Mowery Youell & Galeano, LTD is pleased to report a substantial favorable verdict by one of its attorneys on an age discrimination case previously reported in its September 10, 2012 blog. In Richard W. Warden v. Ohio Department of Natural Resources, ___- Ohio- ___, Court of Claims Case No. 2011-01232 (Apr. 4, 2012), the Ohio Court of Claims concluded that ODNR discriminated against Warden, a former retired employee, by rejecting him for re-hire under a policy that excluded the re-hire of all former retired employees. The Court found that the policy had a disparate impact upon former employees over 40 years of age who had retired and pursued re-hire into employment at ODNR. Since Ohio Revised Code 4112.14 protected individuals over 40 years of age from discrimination in hiring, the Court ruled that ODNR's no-rehire prohibition violated the statute.
Acting General Counsel of the National Labor Relations Board (NLRB) Lafe E. Solomon issued Memorandum GC 13-02 on January 9, 2013 modifying existing Board policy to now permit Agency settlements to include front pay. The memorandum confirmed the long standing favoritism of Agency settlements towards reinstatement; however, it acknowledged that parties and discriminatees routinely negotiate a waiver of reinstatement in return for a monetary amount.
Effective January 1, 2013, the new minimum wage in Ohio rose 15 cents to $7.85 per hour. The minimum hourly wage for non-tipped employees is linked to inflation under a state constitutional amendment Ohio voters approved in 2006. The minimum wage uses the Consumer Price Index to adjust for inflation, as tracked from August to August every 12 months. Ohio was one of 10 states that raised its minimum wage at the start of the new year between 10 and 35 cents, modestly boosting the incomes of nearly 1 million low-paid workers.
The Sixth Circuit's age discrimination decision in Gaglioti v. Levin group, Inc., Sixth Circuit Case No. 11-3744 (Dec. 13, 2012), held shifting explanations for discharging an employee may constitute evidence of age discrimination. Joseph Gaglioti worked in the employer's accounting department. After ten months of employment, he was fired. The employer initially reasoned that Gaglioti was fired because his temporary employment had ended. But after Gaglioti filed suit and alleged that his employer fired him by considering his age, the employer argued that he was terminated due to poor performance. The district court concluded that Gaglioti established a prima facie of age discrimination, but granted summary judgment in favor of the employer when it found that the employer presented a legitimate non-discriminatory reason for its discharge decision and Gaglioti failed to present any evidence that the decision was pretextual.
The Ohio Court of Claims recently found policies prohibiting the hiring of candidates who were also receiving retirement benefits constituted Age Discrimination due to their disparate impact. In Warden v. Ohio Dept. of Natural Resources, 2012-Ohio-3854 (Ohio Court of Claims, Apr. 4, 2012), the Court found for the applicant as the policy could only impact employees over 40 years of age.
An Ohio Court rejected an employee's age discrimination claim based on a University policy rejecting the rehire of former retired employees. Dunaway v. University of Cincinnati, Court of Claims No. 2010-11137 (Jan. 20, 2012): Dunaway applied for employment as an Air Quality Technician with the University of Cincinnati's Administration and Finance Department. At the time of his application, Dunaway was 58 years old and had retired from the University in a different position. The department had a written policy that discouraged the rehire of former retired employees unless approved by its vice president under certain listed criteria. Dunaway was not interviewed for the position and was rejected for rehire. Dunaway then filed suit in the Ohio Court of Claims and alleged that the University's rejection of his application was discriminatory based on his age because of the University's no re-hire policy of former retired employees.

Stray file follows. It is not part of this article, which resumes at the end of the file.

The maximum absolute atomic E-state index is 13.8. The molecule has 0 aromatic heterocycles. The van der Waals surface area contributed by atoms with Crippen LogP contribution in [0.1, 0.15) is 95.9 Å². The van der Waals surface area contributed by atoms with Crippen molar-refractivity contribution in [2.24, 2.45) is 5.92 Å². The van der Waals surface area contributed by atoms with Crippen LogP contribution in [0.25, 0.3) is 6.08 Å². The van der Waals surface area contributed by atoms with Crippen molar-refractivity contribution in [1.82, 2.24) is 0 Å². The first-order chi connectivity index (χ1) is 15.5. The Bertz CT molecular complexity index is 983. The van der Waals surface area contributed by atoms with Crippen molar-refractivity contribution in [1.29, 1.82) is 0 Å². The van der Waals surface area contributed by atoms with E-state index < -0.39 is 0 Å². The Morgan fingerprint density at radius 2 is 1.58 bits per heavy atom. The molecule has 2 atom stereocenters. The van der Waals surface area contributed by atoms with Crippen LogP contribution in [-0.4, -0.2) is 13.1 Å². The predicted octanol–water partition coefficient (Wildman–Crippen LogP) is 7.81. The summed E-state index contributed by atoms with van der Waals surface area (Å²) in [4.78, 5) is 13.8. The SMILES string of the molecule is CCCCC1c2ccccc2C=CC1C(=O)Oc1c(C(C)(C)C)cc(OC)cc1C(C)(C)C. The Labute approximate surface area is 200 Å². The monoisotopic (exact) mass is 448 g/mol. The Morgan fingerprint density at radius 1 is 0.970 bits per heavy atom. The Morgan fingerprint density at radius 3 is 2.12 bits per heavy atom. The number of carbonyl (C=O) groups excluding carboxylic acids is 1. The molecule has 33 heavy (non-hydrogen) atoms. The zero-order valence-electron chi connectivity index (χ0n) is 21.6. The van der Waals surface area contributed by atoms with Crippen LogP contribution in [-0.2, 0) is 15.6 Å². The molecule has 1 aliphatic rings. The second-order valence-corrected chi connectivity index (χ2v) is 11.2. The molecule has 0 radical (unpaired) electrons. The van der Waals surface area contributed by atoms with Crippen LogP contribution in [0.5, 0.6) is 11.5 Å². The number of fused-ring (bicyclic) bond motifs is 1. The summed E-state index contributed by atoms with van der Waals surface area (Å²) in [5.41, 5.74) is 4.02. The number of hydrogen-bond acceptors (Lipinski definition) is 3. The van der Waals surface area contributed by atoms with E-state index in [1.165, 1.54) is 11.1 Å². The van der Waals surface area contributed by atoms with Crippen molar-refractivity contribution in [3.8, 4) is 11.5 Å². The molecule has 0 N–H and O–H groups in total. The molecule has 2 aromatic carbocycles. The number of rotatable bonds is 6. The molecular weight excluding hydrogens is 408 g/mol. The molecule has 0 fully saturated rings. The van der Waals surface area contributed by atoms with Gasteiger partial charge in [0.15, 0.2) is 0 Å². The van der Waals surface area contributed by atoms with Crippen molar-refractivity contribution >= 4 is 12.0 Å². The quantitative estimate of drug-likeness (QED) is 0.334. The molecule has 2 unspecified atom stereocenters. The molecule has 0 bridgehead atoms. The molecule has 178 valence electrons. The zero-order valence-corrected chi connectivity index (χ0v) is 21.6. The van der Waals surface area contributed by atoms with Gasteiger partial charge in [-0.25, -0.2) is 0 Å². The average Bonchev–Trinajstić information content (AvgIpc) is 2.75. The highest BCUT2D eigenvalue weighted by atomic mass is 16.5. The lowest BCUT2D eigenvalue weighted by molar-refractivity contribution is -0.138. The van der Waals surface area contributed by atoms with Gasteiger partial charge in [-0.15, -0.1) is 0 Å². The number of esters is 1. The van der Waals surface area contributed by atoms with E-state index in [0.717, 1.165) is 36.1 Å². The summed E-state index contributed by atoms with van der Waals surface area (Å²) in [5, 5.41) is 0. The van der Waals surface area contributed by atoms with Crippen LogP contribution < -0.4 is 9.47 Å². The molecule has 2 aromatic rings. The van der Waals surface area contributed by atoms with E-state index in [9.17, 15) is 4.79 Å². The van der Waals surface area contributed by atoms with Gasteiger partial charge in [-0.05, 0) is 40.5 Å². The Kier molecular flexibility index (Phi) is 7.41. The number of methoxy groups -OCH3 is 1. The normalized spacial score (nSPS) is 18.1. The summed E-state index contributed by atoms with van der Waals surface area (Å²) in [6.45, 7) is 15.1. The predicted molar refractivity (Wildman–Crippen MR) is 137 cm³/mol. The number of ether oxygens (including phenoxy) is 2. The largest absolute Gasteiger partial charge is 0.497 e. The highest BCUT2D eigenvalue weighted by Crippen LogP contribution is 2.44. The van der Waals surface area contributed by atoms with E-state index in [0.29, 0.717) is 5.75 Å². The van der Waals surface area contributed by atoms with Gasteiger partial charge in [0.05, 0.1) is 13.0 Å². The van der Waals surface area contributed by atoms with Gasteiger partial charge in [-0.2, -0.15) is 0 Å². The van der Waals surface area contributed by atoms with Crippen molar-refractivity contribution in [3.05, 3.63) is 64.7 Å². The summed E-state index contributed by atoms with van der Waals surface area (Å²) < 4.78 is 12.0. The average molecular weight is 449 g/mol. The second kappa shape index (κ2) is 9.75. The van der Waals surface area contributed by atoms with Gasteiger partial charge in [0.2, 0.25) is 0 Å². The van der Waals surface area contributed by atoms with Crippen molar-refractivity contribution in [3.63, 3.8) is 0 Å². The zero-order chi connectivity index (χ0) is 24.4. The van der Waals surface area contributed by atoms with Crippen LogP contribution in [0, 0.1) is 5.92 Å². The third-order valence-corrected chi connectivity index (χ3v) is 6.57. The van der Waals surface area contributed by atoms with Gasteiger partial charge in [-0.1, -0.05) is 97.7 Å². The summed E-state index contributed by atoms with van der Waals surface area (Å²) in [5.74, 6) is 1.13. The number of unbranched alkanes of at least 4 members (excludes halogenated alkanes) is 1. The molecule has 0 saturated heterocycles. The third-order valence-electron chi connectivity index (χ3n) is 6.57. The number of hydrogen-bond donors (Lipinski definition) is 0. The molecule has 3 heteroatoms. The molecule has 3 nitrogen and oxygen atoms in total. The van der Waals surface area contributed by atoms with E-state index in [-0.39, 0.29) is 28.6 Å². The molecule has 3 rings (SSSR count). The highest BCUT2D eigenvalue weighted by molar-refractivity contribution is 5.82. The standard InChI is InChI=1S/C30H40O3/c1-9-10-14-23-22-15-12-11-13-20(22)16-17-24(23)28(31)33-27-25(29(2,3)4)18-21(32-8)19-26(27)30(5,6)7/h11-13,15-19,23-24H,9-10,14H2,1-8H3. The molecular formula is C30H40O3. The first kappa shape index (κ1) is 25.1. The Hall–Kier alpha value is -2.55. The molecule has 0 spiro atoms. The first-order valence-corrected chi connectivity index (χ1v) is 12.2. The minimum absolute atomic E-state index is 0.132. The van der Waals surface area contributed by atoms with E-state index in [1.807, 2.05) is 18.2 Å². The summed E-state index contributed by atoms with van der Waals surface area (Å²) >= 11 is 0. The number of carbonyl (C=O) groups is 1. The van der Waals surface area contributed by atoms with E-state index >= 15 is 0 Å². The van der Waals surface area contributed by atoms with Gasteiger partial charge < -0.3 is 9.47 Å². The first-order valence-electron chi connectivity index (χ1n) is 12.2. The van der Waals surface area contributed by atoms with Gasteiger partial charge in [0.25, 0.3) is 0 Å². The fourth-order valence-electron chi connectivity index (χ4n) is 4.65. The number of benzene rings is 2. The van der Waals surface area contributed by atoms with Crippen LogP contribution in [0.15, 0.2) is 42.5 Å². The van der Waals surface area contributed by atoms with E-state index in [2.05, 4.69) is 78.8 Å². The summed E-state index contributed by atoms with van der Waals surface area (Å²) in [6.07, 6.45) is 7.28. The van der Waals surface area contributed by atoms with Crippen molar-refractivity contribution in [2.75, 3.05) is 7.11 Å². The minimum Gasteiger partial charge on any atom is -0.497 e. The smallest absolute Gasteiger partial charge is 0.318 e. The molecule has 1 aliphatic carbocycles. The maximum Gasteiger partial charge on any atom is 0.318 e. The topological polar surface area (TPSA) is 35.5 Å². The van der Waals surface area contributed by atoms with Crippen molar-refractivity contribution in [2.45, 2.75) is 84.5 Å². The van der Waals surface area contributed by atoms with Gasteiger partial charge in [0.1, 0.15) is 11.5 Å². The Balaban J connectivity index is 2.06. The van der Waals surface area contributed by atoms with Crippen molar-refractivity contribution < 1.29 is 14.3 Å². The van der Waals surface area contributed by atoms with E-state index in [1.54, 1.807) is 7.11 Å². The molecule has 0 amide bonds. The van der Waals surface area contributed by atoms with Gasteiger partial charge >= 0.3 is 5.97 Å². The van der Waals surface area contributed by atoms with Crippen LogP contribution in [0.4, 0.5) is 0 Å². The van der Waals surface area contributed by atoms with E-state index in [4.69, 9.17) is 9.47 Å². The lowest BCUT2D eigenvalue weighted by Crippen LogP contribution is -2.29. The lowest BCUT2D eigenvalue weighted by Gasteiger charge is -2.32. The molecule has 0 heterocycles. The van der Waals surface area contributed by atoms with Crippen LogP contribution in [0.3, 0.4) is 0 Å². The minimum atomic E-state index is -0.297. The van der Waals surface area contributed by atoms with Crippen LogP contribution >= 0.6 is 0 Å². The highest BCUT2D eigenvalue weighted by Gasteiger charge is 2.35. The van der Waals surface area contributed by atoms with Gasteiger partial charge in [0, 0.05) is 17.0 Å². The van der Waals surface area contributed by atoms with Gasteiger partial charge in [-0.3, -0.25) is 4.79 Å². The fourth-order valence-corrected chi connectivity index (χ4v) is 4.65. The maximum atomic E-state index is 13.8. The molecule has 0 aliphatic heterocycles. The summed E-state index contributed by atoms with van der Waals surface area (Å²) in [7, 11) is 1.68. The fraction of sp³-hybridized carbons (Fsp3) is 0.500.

Loria Moore v. Department of Rehabilitation and Corrections (Franklin App. March 31, 2011), 2011-Ohio-1607: Moore worked as a correctional officer for Ohio Department Corrections. On January 9, 2007, she was discharged. On January 11, 2007, she filed a discrimination charge based on the Age Discrimination in Employment Act ("ADEA") with the Ohio Civil Rights Commission and the Equal Employment Opportunity Commission ("EEOC"). On November 12, 2008, the EEOC mailed her a right to sue letter informing her that, under the ADEA, she must file a lawsuit either in state or federal court within 90 days of receiving the notice. On February 10, 2009, Moore filed suit based on the ADEA and a Title VII claim alleging race discrimination in the federal district court. On May 26, 2009, Moore voluntarily dismissed her federal suit because the court did not have jurisdiction over her claim. On May 28, 2009, she re-filed the same complaint in the Ohio Court of Claims. On July 20, 2010, the court dismissed Moore's complaint as being untimely because it was not filed within 90 days of her receipt of the EEOC's right to sue notice. Further, the court concluded that the complaint was also barred under the elections of remedies doctrine. On appeal, Moore first argued that she filed her ADEA suit within 90 days of receiving her right to sue letter; therefore, she should not be barred from pursuing this action. The Court of Appeals rejected this argument based on its ruling on the same facts in McNeely v. Ross Correctional Institute, 2006-Ohio-5414. In doing so, the Court rejected Moore's claim that R.C. §2305.19, the savings statute, tolled her dismissal of her federal claim. Since Moore's ADEA claim was governed by its own limitations period, the 90-day rule, the Court reasoned that the Ohio savings statute cannot rescue it. As to the Title VII race discrimination claim, Moore argued that R.C. §2743.16(A) provides for a two year statute of limitations in the Court of Claims. Since she filed her suit in the Court of Claims within two years after dismissing her action in the federal court, Moore argued that the Court of Claims had jurisdiction to hear her race claim. However, the Court of Appeals rejected this argument because it interpreted the statute as requiring that suit must be filed within two years from the date the discriminatory act occurred. In this case, Moore filed her suit in the Court of Claims more than two years after her discharge. For this reason, her suit was filed outside the two-year statute of limitations. The Court of Appeals also rejected Moore's argument that Ohio's saving statute salvaged her race claim. The Court reasoned that the saving statute would not rescue Moore's race claim unless she filed her original complaint timely. Since she did not, the Court ruled that the savings statute did not apply to allow Moore to re-file an untimely lawsuit. Finally, Moore argued that the doctrine of equitable estoppel should apply to render her claims timely. Under such circumstances, Moore needed to prove (a) that she did not have actual notice of the filing requirement, (b) that she did not have constructive notice of the filing requirement, (c) that she exercised diligence in exercising her rights, (4) there would be no prejudice to the defendant, and (e) Moore's reasonableness in remaining ignorant of the filing requirements. However, Moore did not assert this doctrine before the Court of Claims, therefore, the Court of Appeals ruled it was waived.